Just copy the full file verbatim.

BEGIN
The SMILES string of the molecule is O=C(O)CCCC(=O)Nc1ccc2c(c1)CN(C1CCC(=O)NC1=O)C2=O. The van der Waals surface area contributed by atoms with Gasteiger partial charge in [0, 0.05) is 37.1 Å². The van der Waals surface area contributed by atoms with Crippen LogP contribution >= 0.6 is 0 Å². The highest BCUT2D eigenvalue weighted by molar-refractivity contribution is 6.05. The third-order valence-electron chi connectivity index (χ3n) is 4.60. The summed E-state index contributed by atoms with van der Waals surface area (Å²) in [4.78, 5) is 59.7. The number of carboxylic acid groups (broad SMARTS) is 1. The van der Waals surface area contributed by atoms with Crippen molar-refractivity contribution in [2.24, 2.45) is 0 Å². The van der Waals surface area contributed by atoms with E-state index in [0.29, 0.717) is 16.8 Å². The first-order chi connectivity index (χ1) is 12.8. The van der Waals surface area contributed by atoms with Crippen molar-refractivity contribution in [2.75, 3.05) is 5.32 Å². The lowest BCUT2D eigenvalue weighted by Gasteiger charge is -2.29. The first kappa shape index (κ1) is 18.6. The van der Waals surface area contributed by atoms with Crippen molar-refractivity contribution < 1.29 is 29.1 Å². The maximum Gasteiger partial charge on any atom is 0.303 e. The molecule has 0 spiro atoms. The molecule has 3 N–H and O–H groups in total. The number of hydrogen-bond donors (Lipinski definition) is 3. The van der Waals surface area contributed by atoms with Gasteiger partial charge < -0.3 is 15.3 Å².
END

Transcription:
The SMILES string of the molecule is O=C(O)CCCC(=O)Nc1ccc2c(c1)CN(C1CCC(=O)NC1=O)C2=O. The van der Waals surface area contributed by atoms with Gasteiger partial charge in [0, 0.05) is 37.1 Å². The van der Waals surface area contributed by atoms with Crippen LogP contribution >= 0.6 is 0 Å². The highest BCUT2D eigenvalue weighted by molar-refractivity contribution is 6.05. The third-order valence-electron chi connectivity index (χ3n) is 4.60. The summed E-state index contributed by atoms with van der Waals surface area (Å²) in [4.78, 5) is 59.7. The number of carboxylic acid groups (broad SMARTS) is 1. The van der Waals surface area contributed by atoms with Crippen molar-refractivity contribution in [2.24, 2.45) is 0 Å². The van der Waals surface area contributed by atoms with E-state index in [0.29, 0.717) is 16.8 Å². The first-order chi connectivity index (χ1) is 12.8. The van der Waals surface area contributed by atoms with Crippen molar-refractivity contribution in [2.75, 3.05) is 5.32 Å². The lowest BCUT2D eigenvalue weighted by Gasteiger charge is -2.29. The first kappa shape index (κ1) is 18.6. The van der Waals surface area contributed by atoms with Crippen molar-refractivity contribution < 1.29 is 29.1 Å². The maximum Gasteiger partial charge on any atom is 0.303 e. The molecule has 0 spiro atoms. The molecule has 3 N–H and O–H groups in total. The number of hydrogen-bond donors (Lipinski definition) is 3. The van der Waals surface area contributed by atoms with Gasteiger partial charge < -0.3 is 15.3 Å².